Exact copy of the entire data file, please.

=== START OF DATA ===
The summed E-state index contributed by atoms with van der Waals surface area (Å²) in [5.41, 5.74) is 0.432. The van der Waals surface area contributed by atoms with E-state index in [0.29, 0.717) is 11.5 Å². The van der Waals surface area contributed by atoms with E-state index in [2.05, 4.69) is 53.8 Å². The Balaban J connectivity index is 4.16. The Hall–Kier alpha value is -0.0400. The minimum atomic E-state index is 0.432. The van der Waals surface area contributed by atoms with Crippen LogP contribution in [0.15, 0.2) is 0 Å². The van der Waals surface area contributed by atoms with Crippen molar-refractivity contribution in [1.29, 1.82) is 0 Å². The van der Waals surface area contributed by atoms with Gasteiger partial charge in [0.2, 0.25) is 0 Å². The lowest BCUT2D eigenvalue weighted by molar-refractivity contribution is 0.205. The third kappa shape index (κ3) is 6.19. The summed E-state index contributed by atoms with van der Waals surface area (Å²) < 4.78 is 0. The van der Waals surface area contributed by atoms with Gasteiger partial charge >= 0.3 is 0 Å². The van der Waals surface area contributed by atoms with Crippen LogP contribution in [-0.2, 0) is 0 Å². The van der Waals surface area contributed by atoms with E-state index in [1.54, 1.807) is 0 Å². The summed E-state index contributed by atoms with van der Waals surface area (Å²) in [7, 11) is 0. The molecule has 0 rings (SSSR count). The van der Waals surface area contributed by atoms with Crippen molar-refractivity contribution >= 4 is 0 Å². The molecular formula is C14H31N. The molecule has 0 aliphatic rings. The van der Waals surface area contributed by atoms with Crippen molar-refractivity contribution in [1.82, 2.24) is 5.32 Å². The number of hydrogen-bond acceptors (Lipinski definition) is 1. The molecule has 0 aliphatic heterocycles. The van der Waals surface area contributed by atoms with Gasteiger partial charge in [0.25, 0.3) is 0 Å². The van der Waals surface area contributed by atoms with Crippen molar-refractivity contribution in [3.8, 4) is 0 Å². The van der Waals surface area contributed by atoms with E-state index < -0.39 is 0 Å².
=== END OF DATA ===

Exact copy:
The summed E-state index contributed by atoms with van der Waals surface area (Å²) in [5.41, 5.74) is 0.432. The van der Waals surface area contributed by atoms with E-state index in [0.29, 0.717) is 11.5 Å². The van der Waals surface area contributed by atoms with E-state index in [2.05, 4.69) is 53.8 Å². The Balaban J connectivity index is 4.16. The Hall–Kier alpha value is -0.0400. The minimum atomic E-state index is 0.432. The van der Waals surface area contributed by atoms with Crippen LogP contribution in [0.15, 0.2) is 0 Å². The van der Waals surface area contributed by atoms with Crippen molar-refractivity contribution in [1.29, 1.82) is 0 Å². The van der Waals surface area contributed by atoms with Gasteiger partial charge in [0.2, 0.25) is 0 Å². The lowest BCUT2D eigenvalue weighted by molar-refractivity contribution is 0.205. The third kappa shape index (κ3) is 6.19. The summed E-state index contributed by atoms with van der Waals surface area (Å²) < 4.78 is 0. The van der Waals surface area contributed by atoms with Gasteiger partial charge >= 0.3 is 0 Å². The van der Waals surface area contributed by atoms with Crippen LogP contribution in [-0.2, 0) is 0 Å². The van der Waals surface area contributed by atoms with E-state index in [1.54, 1.807) is 0 Å². The summed E-state index contributed by atoms with van der Waals surface area (Å²) in [7, 11) is 0. The molecule has 0 rings (SSSR count). The van der Waals surface area contributed by atoms with Crippen molar-refractivity contribution >= 4 is 0 Å². The molecular formula is C14H31N. The molecule has 0 aliphatic rings. The van der Waals surface area contributed by atoms with Crippen molar-refractivity contribution in [1.82, 2.24) is 5.32 Å². The number of hydrogen-bond acceptors (Lipinski definition) is 1. The molecule has 0 aliphatic heterocycles. The van der Waals surface area contributed by atoms with Gasteiger partial charge in [0.25, 0.3) is 0 Å². The van der Waals surface area contributed by atoms with Crippen molar-refractivity contribution in [3.8, 4) is 0 Å². The van der Waals surface area contributed by atoms with E-state index < -0.39 is 0 Å².